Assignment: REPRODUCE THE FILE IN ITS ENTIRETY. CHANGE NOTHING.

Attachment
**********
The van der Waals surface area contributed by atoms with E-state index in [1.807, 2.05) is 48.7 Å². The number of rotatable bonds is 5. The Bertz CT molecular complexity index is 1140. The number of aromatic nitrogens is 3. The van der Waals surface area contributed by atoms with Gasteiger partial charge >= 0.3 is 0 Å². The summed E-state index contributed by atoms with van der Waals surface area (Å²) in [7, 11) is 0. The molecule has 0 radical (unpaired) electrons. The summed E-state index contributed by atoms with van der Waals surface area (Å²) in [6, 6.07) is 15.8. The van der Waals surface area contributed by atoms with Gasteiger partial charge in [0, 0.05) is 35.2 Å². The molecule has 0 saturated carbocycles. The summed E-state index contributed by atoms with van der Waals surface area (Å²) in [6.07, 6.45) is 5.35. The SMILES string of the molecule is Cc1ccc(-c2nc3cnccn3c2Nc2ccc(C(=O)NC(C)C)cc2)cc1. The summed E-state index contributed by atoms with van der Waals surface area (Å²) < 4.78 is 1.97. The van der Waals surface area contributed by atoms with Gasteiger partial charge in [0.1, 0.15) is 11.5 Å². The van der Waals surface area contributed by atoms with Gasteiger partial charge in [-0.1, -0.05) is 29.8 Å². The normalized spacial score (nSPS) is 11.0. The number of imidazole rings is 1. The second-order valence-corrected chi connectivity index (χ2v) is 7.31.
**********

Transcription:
The van der Waals surface area contributed by atoms with E-state index in [1.807, 2.05) is 48.7 Å². The number of rotatable bonds is 5. The Bertz CT molecular complexity index is 1140. The number of aromatic nitrogens is 3. The van der Waals surface area contributed by atoms with Gasteiger partial charge >= 0.3 is 0 Å². The summed E-state index contributed by atoms with van der Waals surface area (Å²) in [7, 11) is 0. The molecule has 0 radical (unpaired) electrons. The summed E-state index contributed by atoms with van der Waals surface area (Å²) in [6, 6.07) is 15.8. The van der Waals surface area contributed by atoms with Gasteiger partial charge in [0, 0.05) is 35.2 Å². The molecule has 0 saturated carbocycles. The summed E-state index contributed by atoms with van der Waals surface area (Å²) in [6.07, 6.45) is 5.35. The SMILES string of the molecule is Cc1ccc(-c2nc3cnccn3c2Nc2ccc(C(=O)NC(C)C)cc2)cc1. The summed E-state index contributed by atoms with van der Waals surface area (Å²) < 4.78 is 1.97. The van der Waals surface area contributed by atoms with Gasteiger partial charge in [0.1, 0.15) is 11.5 Å². The van der Waals surface area contributed by atoms with Gasteiger partial charge in [-0.1, -0.05) is 29.8 Å². The normalized spacial score (nSPS) is 11.0. The number of imidazole rings is 1. The second-order valence-corrected chi connectivity index (χ2v) is 7.31.